Farm Ireland
Independent.ie

Monday 22 January 2018

Young 'old' farmers campaign to continue

Group representatives are due to travel to Brussels next week to lobby Agriculture Commissioner Phil Hogan and the Commission on the issue.
Group representatives are due to travel to Brussels next week to lobby Agriculture Commissioner Phil Hogan and the Commission on the issue.

Ken Whelan

The 'Old Young Farmers' group is to continue its campaign to regularise anomalies in the farm payment system despite the announcement by the Minister for Agriculture, Simon Coveney of fresh moves to address their grievances.

The group , which numbers approximately 3,000 farmers under 40 who have been farming for over five years, are now to be designated as farmers who suffer from "specific disadvantage".

Their payments anomalies will be addressed in the new Basic Payment Scheme under the National Reserve either through new entitlements or equivalent top-up payments.

Some of the Young Old Farmers are in receipt of farm payments as low as €28/ha despite expanding their enterprises since they began farming.

The new EU Commission approved "specific disadvantage" category will apply to young farmers who established a holding in 2008 and 2009 and who met all the qualifying criteria.

However, the Young Old Farmers group, while welcoming the Minister's initiative, want the new category back dated to 2005 at least and 2001 at best.

"The new scheme is a step in the right direction but it will not pick up the majority of farmers affected. Ideally the initiative should go back to 2001 but we would accept 2005, with the farmers affected by the anomalies since 2001 being dealt with on an individual basis,'' said group leader Kenneth O'Brien.

"We are talking about the future of jobs in rural Ireland here. Authorities just can't pull the pin on the 'Old Young Farmers' group because the government has to hold onto these farmers. They are the future of Irish agriculture,'' he added.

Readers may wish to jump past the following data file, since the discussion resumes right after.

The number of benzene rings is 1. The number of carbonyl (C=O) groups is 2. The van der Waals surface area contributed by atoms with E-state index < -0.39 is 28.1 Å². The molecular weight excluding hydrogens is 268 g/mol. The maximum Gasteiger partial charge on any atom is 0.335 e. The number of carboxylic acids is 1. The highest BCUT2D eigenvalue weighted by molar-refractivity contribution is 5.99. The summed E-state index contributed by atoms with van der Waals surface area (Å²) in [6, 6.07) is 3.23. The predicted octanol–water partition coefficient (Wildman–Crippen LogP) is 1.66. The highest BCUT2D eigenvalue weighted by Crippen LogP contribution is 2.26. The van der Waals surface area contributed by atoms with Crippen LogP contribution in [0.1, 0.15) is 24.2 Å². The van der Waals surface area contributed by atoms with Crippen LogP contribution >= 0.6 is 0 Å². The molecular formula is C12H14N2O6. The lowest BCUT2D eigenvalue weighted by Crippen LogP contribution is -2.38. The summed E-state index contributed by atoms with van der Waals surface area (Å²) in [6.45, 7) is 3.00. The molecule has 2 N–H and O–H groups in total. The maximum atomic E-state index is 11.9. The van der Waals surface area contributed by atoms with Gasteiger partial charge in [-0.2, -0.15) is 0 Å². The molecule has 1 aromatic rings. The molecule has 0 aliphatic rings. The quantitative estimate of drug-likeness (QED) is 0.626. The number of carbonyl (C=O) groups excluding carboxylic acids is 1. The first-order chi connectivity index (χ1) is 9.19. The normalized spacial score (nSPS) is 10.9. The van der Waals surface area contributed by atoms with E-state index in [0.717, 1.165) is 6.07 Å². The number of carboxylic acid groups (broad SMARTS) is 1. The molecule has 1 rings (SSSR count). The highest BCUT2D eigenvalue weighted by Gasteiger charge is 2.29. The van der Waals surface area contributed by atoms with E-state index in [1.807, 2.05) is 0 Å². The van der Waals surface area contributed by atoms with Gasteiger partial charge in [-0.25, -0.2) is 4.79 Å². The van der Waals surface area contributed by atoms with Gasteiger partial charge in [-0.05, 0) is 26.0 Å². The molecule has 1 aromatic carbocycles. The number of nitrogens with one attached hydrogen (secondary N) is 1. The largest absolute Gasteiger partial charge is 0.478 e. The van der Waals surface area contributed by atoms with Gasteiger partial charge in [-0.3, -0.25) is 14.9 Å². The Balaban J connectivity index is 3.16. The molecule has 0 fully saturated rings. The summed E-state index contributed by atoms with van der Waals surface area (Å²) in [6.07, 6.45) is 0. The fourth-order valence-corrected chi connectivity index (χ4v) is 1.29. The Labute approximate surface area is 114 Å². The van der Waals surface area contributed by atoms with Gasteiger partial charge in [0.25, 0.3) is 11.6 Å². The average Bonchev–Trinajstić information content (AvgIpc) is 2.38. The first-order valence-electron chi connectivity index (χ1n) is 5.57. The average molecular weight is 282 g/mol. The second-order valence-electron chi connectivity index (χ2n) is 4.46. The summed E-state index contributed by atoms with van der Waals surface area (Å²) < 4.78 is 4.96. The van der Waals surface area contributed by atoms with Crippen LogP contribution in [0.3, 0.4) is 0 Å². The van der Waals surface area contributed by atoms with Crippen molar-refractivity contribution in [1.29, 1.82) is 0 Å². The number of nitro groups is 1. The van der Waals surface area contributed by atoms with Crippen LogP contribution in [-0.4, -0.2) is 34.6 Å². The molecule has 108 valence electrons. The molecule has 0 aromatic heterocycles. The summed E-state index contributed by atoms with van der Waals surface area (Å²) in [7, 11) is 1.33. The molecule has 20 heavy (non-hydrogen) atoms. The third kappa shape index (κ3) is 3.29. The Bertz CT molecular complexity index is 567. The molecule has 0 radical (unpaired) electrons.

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He said the campaign at EU level would continue until the group achieved its goals. Group representatives are due to travel to Brussels next week to lobby Agriculture Commissioner Phil Hogan and the Commission on the issue.

They are being hosted by MEPs Matt Carthy of Sinn Fein and Luke Ming Flanagan (Independent).

Matt Carthy told the Farming Independent that it was surprising how quickly Minister Coveney acted on the issue after the recent Young Old Farmers meeting in Athone which attracted over 700 farmers.

"There was nothing in the correspondence from the minister or his office before hand to indicate that anything was likely to happen. It's amazing what a big meeting of young farmers can do,'' he added.

He welcomed the new category news but said all the grievances of the group should now be fully addressed.

MEP Mairéad McGuiness (FG) said it was vital that the Department of Agriculture established the demand for the young farmer top-up and the size of the new National Reserve.

This would identify what might be allocated to those farmers outside the scope of the payments schemes.

Party colleague Deputy Sean Kyne said the new category would resolve the payment anomaly affecting the Old Young Farmers group and would put them on the same footing as other qualifying young farmers.

Indo Farming